rally are. When, then, it possesses such powers over things so great and strong, and the body is made to feel and undergo changes in the changes of the winds, it necessarily follows that the brain should be dissolved and overpowered with moisture, and that the veins should become more relaxed by the south winds, and that by the north the healthiest portion of the brain should become contracted, while the most morbid and humid is secreted, and overflows externally, and that catarrhs should thus take place in the changes of these winds. Thus is this disease formed and prevails from those things which enter into and go out of the body, and it is not more difficult to understand or to cure than the others, neither is it more divine than other diseases. And men ought to know that from nothing else but thence (from the brain) come joys, delights, laughter and sports, and sorrows, griefs, despondency, and lamentations. And by this, in an especial manner, we acquire wisdom and knowledge, and see and hear, and know what are foul and what are fair, what are bad and what are good, what are sweet, and what unsavory; some we discriminate by habit, and some we perceive by their utility. By this we distinguish objects of relish and disrelish, according to the seasons; and the same things do not always please us. And by the same organ we become mad and delirious, and fears and terrors assail us, some by night, and some by day, and dreams and untimely wanderings, and cares that are not suitable, and ignorance of present circumstances, desuetude, and unskilfulness. All these things we endure from the brain, when it is not healthy, but is more hot, more cold, more moist, or more dry than natural, or when it suffers any other preternatural and unusual affection. And we become. mad from humidity (of the brain). For when it is more moist than natural, it is necessarily put into motion, and the affection being moved,' neither the sight nor hearing can be at rest, and the tongue speaks in accordance with the sight and hearing. As long as the brain is at rest, the man enjoys his reason, but the depravement of the brain arises from phlegm and bile, either of which you may recognize in this manner: Those who are mad from phlegm are quiet, and do not cry out nor make a noise; but those from bile are vociferous, malignant, and will not be quiet, but are always doing something improper. If the madness be constant, these are the causes thereof. But if terrors and fears assail, they are connected with derangement of the brain, and derangement is owing to its being heated. And it is heated by bile when it is determined to the brain along the blood-vessels running from the trunk; and fear is present until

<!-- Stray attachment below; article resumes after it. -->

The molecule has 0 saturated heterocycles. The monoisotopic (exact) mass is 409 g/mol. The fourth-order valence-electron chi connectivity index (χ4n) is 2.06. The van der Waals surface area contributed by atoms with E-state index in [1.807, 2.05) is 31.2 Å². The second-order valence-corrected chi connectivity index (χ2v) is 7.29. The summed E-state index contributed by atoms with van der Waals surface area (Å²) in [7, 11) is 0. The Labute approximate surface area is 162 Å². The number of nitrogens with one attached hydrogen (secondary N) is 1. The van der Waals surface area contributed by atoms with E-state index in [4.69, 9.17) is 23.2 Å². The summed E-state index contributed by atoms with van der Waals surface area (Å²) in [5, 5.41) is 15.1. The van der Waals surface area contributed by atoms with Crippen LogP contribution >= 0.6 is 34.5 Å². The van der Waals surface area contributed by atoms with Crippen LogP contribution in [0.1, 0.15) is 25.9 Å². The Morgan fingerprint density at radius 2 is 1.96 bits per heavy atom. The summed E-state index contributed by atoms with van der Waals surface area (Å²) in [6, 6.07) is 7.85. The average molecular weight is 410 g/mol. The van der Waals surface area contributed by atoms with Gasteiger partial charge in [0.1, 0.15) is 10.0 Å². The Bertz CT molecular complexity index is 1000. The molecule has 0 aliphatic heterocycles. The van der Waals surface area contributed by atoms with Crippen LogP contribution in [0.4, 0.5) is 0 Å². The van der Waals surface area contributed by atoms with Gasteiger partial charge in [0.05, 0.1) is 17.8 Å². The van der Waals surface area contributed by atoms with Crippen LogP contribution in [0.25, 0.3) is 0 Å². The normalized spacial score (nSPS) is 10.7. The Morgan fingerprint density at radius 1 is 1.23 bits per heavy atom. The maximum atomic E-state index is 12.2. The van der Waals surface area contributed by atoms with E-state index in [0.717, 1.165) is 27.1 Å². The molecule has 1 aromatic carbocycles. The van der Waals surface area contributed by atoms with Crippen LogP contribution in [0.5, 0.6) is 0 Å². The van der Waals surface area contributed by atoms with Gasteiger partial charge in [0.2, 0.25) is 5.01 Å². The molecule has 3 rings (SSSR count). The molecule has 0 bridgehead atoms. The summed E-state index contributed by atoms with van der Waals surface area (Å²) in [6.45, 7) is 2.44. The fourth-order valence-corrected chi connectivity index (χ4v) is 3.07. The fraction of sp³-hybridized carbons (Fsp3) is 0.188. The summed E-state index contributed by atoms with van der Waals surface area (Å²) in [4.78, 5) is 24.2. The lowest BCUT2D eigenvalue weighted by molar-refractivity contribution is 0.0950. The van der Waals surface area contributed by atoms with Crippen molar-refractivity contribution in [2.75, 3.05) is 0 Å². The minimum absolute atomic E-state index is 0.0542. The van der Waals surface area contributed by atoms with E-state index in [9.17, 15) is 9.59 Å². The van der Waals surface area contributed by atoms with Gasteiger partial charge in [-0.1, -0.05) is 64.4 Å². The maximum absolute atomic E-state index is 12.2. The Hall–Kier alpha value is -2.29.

1If the text be not in fault, we must here understand by “affection” the affected part, or organ; that is to say, the abstract is put for the concrete. This is constantly done by our author's contemporary, Pindar, but one would scarcely expect so bold a trope in a prose writer.
The connection between epilepsy and mania is undoubted. See Copland's Dictionary, under Epilepsy.